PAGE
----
</p> <p>Exports to China over the first six months of the year amounted to USD 34 billion —&nbsp;twice what was sold over the same period in 2015. On the flip side, however, sales to the U.S. and Mercosur countries dropped 32 and 29 percent, respectively.</p> <p>China has topped the list of Brazil&#8217;s trading partners since 2009 and gobbled up 33.7 percent of Brazilian exports in the first half of 2020.&nbsp;</p> <div class="flourish-embed flourish-chart" data-src="visualisation/3370686" data-url=""><script src=""></script></div> <p>The impact of the coronavirus on imports was smaller, however, at just 5.21 percent. But these numbers show a more equal split among Brazil&#8217;s three main partners: China, the European Union, and the U.S.</p> <div class="flourish-embed flourish-chart" data-src="visualisation/3370709" data-url=""><script src=""></script></div> <h2>Commodities continue to carry Brazilian exports</h2> <p>The Covid-19 pandemic has hit some sectors harder than others. With regard to Brazil&#8217;s foreign trade, industry has clearly slipped out of favor. The numbers of countries or regions where Brazil usually sells manufactured goods has also decreased, in general terms. However, the impact on total exported volume has been softened by the continued strength of Brazilian commodities.</p> <p>José Augusto de Castro, chairman of Brazil Foreign Trade Association (AEB), believes the pandemic emphasized the chronic problems of competing in manufactured goods markets and the resilience of commodities. “In commodities, Brazil has productivity. Whatever the price or exchange rate, Brazil will be competitive. With favorable demand and exchange rates, as we have now, Brazil sells at ease, with no worries,” analyses Mr. Castro.</p> <p>For instance, the five primary goods exported to China are commodities. For these five products, exports have increased by 13.4 percent.</p> <div class="flourish-embed flourish-chart" data-src="visualisation/3370667" data-url=""><script src=""></script></div> <p>In the opposite direction, Brazil&#8217;s far-more diversified export portfolio to the U.S. was affected significantly. Aircraft, for instance, saw sales fall 75 percent. Shipments to the U.S. in general fell 32 percent in the first half of 2020.</p> <p>“Trade with the U.S. is a mix. It used to be much more based on manufactured goods, but this is decreasing mainly because of oil. Brazil had a trade surplus with the U.S. Today, however, it has a strong deficit. The U.S. market demands prices Brazil is unable to offer,” says Mr. Castro.</p> <div class="flourish-embed flourish-chart" data-src="visualisation/3370631" data-url=""><script src=""></script></div> <p>A similar process occurred in Mercosur. This trade relationship with regional South American partners is essential to Brazil, as it allows the country a chance at selling value-added goods — which doesn’t happen in its trade relations with China, for instance. And on a local level, the auto industry plays a huge role in Brazil-Mercosur relations.</p> <p>But since last year, Brazil has been losing profits in sales to Argentina, Uruguay, and Paraguay. This began with the <a href="">crisis in Argentina</a> and was made worse by the Covid-19 pandemic. This year, <a href="">China surpassed Brazil as Argentina&#8217;s top trading partner</a> as well.</p> <p>“Brazil has a chronic problem. Cost is an issue that mainly affects manufactured goods. There was already a dependency on China, which has increased. The market for manufactured products in Brazil, South America, and Argentina is in crisis. Brazil has nowhere to export manufactured goods,” Mr. Castro tells <strong>The Brazilian Report</strong>.</p> <iframe src="" width="100%" height="232" frameborder="0" allowtransparency="true" allow="encrypted-media"></iframe> <hr class="wp-block-separator"/> <h2>Brazil in the trade war</h2> <p>Increasingly dependent on China, the Brazilian government has been adopting an unabashed pro-U.S. stance since Jair Bolsonaro took office. Among his supporters and close allies, anti-China sentiment is rife. The latest example of this came with the country&#8217;s <a href="">support for a proposal by the U.S. at the World Trade Organization</a> that was essentially a broadside at Beijing.</p> <p>And in a live online broadcast on July 30, the president deliberately avoided mentioning the word “China” when discussing vaccines. “We took part in Oxford’s consortium, and it seems that [the vaccine] will work, and 100 million units will arrive for us. It is not from that other country, no. Okay, guys?”</p> <iframe src="" width="100%" height="232" frameborder="0" allowtransparency="true" allow="encrypted-media"></iframe> <hr class="wp-block-separator"/> <p>This anti-China stance — following the cues of U.S. President Donald Trump — has led to several warnings from the Chinese embassy to Brazilian authorities. In March, one of the president’s sons, Congressman Eduardo Bolsonaro, tweeted that “China is to blame” for the Covid-19 pandemic. The official representative of China in Brazil replied, demanding a retraction. “His words are extremely irresponsible and sound familiar. They are an imitation of his dear friends. Upon returning from Miami [where the Bolsonaro delegation met with Mr. Trump], he, unfortunately, contracted a mental virus, which is infecting the friendship among our peoples.”</p> <p>There is also what seems to be an unwillingness from Brazilian authorities to accept the involvement of Chinese company <a href="">Huawei in Brazil&#8217;s future 5G operations</a>. However, pushing the firm out will be easier said than done, as Huawei currently operates in Brazil and supplies <a href="">80 percent of all operational radio antennas in the country</a>.&nbsp;</p> <p>“The U.S. invites Brazil to take a stand against China, the primary market today. The world tries to be equidistant; Brazil takes sides. You need to start evaluating the business aspects, not of today but the future. The pandemic showed that Brazil depends on commodities; they have no option,” says Mr. Castro.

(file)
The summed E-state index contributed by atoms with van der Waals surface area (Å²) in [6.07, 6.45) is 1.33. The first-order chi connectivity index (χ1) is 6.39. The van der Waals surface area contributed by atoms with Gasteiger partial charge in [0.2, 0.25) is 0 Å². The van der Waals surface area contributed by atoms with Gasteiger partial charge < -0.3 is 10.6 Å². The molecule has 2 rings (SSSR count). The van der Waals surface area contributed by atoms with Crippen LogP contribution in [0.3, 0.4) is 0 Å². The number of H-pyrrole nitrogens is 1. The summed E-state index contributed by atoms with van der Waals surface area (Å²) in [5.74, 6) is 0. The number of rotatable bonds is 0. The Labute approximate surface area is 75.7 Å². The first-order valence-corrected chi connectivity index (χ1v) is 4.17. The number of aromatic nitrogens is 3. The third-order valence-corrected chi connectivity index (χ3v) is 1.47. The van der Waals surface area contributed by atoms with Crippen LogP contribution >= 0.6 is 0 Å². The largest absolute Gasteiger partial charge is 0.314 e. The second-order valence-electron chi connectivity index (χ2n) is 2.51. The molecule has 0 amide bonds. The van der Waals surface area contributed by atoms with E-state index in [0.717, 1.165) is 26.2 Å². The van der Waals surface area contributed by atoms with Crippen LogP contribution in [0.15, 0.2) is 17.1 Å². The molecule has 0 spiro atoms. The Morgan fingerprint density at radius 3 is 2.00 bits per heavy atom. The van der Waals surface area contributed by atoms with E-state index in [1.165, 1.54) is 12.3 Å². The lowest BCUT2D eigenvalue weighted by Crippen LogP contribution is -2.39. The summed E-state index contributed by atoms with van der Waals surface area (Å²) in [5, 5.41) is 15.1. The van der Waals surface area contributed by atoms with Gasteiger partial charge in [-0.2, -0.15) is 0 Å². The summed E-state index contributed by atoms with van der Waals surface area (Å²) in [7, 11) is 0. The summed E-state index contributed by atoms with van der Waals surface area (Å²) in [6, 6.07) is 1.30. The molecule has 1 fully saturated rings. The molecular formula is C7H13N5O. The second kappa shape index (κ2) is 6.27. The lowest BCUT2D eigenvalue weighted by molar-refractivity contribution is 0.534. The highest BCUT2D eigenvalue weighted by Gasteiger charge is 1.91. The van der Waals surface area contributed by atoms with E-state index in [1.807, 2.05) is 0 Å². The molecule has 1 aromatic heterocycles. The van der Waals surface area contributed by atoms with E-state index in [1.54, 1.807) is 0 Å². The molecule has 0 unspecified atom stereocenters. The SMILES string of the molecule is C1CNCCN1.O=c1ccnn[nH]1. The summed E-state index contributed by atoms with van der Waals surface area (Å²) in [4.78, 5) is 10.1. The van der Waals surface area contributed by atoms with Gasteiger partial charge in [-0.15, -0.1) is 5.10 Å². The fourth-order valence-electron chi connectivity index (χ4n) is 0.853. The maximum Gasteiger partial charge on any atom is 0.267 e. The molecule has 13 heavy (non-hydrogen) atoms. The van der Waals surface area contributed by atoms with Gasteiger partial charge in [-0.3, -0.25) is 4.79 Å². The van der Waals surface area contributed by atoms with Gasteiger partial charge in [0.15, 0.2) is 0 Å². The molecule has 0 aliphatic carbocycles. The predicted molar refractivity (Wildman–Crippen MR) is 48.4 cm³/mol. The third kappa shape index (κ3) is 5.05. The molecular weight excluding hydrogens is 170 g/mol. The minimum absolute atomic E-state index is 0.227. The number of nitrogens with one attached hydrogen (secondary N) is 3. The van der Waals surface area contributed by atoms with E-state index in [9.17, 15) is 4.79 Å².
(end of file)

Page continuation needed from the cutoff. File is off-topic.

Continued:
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José Roberto Castro

José Roberto covers politics and economics and is finishing a Master's Degree in Media and Globalization. Previously, he worked at Nexo Jornal and O Estado de S. Paulo.